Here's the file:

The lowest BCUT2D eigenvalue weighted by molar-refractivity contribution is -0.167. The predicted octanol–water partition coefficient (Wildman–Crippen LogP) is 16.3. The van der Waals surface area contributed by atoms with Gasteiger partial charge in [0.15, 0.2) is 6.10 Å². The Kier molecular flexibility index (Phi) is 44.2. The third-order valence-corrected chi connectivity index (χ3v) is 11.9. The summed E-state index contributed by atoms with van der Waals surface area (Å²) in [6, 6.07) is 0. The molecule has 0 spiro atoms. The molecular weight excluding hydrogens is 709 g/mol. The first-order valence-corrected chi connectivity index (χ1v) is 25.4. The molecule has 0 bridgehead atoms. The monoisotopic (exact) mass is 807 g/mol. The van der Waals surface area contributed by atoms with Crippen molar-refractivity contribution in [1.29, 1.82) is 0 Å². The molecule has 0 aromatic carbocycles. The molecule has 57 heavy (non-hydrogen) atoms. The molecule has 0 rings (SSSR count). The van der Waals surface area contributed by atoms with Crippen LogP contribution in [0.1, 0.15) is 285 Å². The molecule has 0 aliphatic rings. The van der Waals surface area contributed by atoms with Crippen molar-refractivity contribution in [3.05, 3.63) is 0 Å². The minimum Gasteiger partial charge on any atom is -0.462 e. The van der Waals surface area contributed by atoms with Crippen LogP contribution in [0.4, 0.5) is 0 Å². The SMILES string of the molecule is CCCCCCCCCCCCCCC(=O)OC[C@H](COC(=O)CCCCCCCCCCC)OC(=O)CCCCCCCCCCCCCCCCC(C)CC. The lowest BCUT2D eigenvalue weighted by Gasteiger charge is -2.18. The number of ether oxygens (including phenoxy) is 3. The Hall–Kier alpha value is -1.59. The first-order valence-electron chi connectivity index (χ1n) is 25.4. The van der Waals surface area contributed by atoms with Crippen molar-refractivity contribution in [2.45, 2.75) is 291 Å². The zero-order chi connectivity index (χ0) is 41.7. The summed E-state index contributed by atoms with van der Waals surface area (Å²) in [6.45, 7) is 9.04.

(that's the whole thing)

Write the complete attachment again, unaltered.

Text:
The lowest BCUT2D eigenvalue weighted by molar-refractivity contribution is -0.167. The predicted octanol–water partition coefficient (Wildman–Crippen LogP) is 16.3. The van der Waals surface area contributed by atoms with Gasteiger partial charge in [0.15, 0.2) is 6.10 Å². The Kier molecular flexibility index (Phi) is 44.2. The third-order valence-corrected chi connectivity index (χ3v) is 11.9. The summed E-state index contributed by atoms with van der Waals surface area (Å²) in [6, 6.07) is 0. The molecule has 0 spiro atoms. The molecular weight excluding hydrogens is 709 g/mol. The first-order valence-corrected chi connectivity index (χ1v) is 25.4. The molecule has 0 bridgehead atoms. The monoisotopic (exact) mass is 807 g/mol. The van der Waals surface area contributed by atoms with Crippen molar-refractivity contribution in [1.29, 1.82) is 0 Å². The molecule has 0 aromatic carbocycles. The molecule has 57 heavy (non-hydrogen) atoms. The molecule has 0 rings (SSSR count). The van der Waals surface area contributed by atoms with Crippen LogP contribution in [0.1, 0.15) is 285 Å². The molecule has 0 aliphatic rings. The van der Waals surface area contributed by atoms with Crippen molar-refractivity contribution in [3.05, 3.63) is 0 Å². The minimum Gasteiger partial charge on any atom is -0.462 e. The van der Waals surface area contributed by atoms with Crippen LogP contribution in [0.4, 0.5) is 0 Å². The SMILES string of the molecule is CCCCCCCCCCCCCCC(=O)OC[C@H](COC(=O)CCCCCCCCCCC)OC(=O)CCCCCCCCCCCCCCCCC(C)CC. The lowest BCUT2D eigenvalue weighted by Gasteiger charge is -2.18. The number of ether oxygens (including phenoxy) is 3. The Hall–Kier alpha value is -1.59. The first-order valence-electron chi connectivity index (χ1n) is 25.4. The van der Waals surface area contributed by atoms with Crippen molar-refractivity contribution in [2.45, 2.75) is 291 Å². The zero-order chi connectivity index (χ0) is 41.7. The summed E-state index contributed by atoms with van der Waals surface area (Å²) in [6.45, 7) is 9.04.